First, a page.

In a new crime advisory on its Facebook page, the Singapore Police Force (SPF) is warning about a resurgence of scams involving bad actors trying to take over other people's WhatsApp accounts.
According to the post, such scams typically start with the victim receiving a WhatsApp message (from a contact whose WhatsApp account has already been compromised) that asks them to reply with the six-digit verification code sent to the phone.
If this code is provided, the victim would subsequently lose access to his or her own WhatsApp account.
SPF offers a few tips that can help to prevent this from happening, and the most obvious one is to not share your verification codes with anyone, even if the request message seems to come from a close friend or family member.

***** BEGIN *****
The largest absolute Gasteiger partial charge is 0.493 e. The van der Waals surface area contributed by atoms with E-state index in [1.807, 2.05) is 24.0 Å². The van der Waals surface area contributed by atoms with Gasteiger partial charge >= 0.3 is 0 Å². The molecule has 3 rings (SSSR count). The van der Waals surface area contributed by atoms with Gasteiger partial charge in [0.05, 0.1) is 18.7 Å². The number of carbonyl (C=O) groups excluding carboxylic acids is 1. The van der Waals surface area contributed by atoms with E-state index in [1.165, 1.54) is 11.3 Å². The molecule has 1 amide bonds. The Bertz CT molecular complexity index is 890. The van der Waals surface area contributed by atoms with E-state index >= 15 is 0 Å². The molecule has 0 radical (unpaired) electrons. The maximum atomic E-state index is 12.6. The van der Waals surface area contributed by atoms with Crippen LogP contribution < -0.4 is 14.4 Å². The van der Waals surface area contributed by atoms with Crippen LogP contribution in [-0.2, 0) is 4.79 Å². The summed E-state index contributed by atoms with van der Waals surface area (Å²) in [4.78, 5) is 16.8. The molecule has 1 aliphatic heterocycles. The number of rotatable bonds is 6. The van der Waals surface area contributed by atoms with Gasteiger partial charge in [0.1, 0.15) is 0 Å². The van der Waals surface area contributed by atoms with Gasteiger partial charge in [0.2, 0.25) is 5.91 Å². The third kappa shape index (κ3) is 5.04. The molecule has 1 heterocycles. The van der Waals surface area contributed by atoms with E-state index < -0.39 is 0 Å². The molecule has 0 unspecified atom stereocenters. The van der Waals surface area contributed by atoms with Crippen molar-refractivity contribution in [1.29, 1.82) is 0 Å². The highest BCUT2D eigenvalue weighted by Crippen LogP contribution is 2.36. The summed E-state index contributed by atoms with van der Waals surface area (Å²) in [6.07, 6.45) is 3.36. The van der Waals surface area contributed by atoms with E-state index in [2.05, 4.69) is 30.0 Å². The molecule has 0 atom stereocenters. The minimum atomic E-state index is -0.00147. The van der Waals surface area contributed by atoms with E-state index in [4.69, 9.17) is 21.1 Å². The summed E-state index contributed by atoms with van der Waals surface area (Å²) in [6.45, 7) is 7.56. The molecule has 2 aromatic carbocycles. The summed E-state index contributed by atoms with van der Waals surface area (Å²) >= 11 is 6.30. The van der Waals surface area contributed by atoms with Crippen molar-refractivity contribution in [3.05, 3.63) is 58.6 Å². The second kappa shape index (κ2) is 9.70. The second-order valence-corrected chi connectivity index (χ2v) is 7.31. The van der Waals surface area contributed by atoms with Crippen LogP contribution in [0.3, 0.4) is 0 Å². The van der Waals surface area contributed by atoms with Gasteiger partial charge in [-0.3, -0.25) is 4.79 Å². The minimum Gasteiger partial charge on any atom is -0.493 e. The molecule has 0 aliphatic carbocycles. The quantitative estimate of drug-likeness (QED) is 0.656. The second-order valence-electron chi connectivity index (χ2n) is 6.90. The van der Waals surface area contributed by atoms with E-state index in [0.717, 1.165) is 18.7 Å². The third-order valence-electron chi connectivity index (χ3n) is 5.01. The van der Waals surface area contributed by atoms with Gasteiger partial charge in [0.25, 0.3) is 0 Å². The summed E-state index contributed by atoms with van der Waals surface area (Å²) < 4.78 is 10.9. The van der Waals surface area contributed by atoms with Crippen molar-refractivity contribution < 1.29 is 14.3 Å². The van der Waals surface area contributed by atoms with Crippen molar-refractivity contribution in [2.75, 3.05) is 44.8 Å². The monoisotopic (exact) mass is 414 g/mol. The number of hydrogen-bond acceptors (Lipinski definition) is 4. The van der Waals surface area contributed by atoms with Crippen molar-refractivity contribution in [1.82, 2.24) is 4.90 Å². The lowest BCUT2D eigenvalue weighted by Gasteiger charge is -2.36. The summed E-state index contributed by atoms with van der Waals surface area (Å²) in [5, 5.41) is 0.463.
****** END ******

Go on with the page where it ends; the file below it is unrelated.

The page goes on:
Remember: always verify with the sender first.
Additionally, anyone using WhatsApp should really turn on two-step verification, which is off by default.
The WhatsApp FAQ page has the steps on how to do this, but as a quick summary, you can find the option in the WhatsApp app, under Settings > Account > Two-step verification.
Because you can't have the same WhatsApp account active on more than one phone at the same time, in the event your account is compromised, what you need to do quickly is to sign back in and verify with the six-digit PIN to log out the scammer.
This article was first published on Hardware Zone